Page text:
International Journal of Photoenergy

International Journal of Photoenergy / 2014 / Article

Research Article | Open Access

Volume 2014 |Article ID 627127 |

Jun-Chin Liu, Chen-Cheng Lin, Yu-Hung Chen, Chien-Liang Wu, Chia-Ming Fan, Yu-Ming Wang, Chung-Yuan Kung, "Enhancing Light-Trapping Properties of Amorphous Si Thin-Film Solar Cells Containing High-Reflective Silver Conductors Fabricated Using a Nonvacuum Process", International Journal of Photoenergy, vol. 2014, Article ID 627127, 5 pages, 2014.

Enhancing Light-Trapping Properties of Amorphous Si Thin-Film Solar Cells Containing High-Reflective Silver Conductors Fabricated Using a Nonvacuum Process

Academic Editor: Mahmoud M. El-Nahass
Received16 Dec 2013
Revised07 Feb 2014
Accepted11 Feb 2014
Published16 Mar 2014


We proposed a low-cost and highly reflective liquid organic sheet silver conductor using back contact reflectors in amorphous silicon (a-Si) single junction superstrate configuration thin-film solar cells produced using a nonvacuum screen printing process. A comparison of silver conductor samples with vacuum-system-sputtered silver samples indicated that the short-circuit current density (Jsc) of sheet silver conductor cells was higher than 1.25 mA/cm2. Using external quantum efficiency measurements, the sheet silver conductor using back contact reflectors in cells was observed to effectively enhance the light-trapping ability in a long wavelength region (between 600 nm and 800 nm). Consequently, we achieved an optimal initial active area efficiency and module conversion efficiency of 9.02% and 6.55%, respectively, for the a-Si solar cells. The results indicated that the highly reflective sheet silver conductor back contact reflector layer prepared using a nonvacuum process is a suitable candidate for high-performance a-Si thin-film solar cells.

1. Introduction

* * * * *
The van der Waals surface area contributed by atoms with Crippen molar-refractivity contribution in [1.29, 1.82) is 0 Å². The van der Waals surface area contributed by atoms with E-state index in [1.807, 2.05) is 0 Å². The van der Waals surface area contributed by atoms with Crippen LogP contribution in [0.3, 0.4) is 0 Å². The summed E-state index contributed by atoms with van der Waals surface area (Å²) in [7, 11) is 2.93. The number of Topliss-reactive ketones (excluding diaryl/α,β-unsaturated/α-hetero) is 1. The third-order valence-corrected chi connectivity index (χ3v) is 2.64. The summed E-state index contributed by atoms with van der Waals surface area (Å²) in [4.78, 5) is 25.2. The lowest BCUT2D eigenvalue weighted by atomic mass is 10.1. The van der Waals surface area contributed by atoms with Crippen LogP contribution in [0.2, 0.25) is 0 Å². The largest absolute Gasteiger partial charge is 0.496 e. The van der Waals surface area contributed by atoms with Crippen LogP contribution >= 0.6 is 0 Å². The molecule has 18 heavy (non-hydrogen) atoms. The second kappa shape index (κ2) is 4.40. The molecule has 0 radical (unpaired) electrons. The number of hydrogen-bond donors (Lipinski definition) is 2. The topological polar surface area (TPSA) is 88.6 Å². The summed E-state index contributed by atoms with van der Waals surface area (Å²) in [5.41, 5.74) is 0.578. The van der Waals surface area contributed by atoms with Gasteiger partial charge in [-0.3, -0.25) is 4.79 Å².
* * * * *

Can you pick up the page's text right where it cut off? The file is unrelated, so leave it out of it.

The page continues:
The thickness of the absorbing layer of thin-film solar cells based on hydrogenated amorphous silicon (a-Si:H) is too small to absorb most of the impinging photons in a single path. To improve the short-circuit current and conversion efficiencies in an a-Si:H superstrate configuration of thin-film solar cells, an optimal light-trapping scheme is necessary. Recently, the design of the front contact layer light trapping in conventional a-Si solar cells was primarily derived from the textured transparent conductive oxide (TCO) layer on the glass substrate using an etching process [14]. The mechanisms produce a statistical surface morphology of various lateral sizes, heights, and shapes. The textures provide light scattering, which extends the light path in an a-Si layer at various angles. However, silicon thin-film growth is highly sensitive to substrate surface morphology because of the drop. Based on TEM images, white stripe-like defective regions were generated in the intrinsic a-Si layer deposited on highly textured SnO2 transparent electrodes [5]. Moreover, the employment of highly textured ZnO:B in argon plasma etching processes provides the advantage of improving light absorption and enhancing Jsc. By contrast, poor FF and were observed [6]. Compared with front contact light trapping, other technological approaches used to produce optimal textured substrates result in markedly different feature sizes and shapes, and a control is not simple. Back-metal contact is relatively simple to fabricate, and light scattering at the back interface also enhances light trapping primarily because of the textured back reflectors (BRs) [7].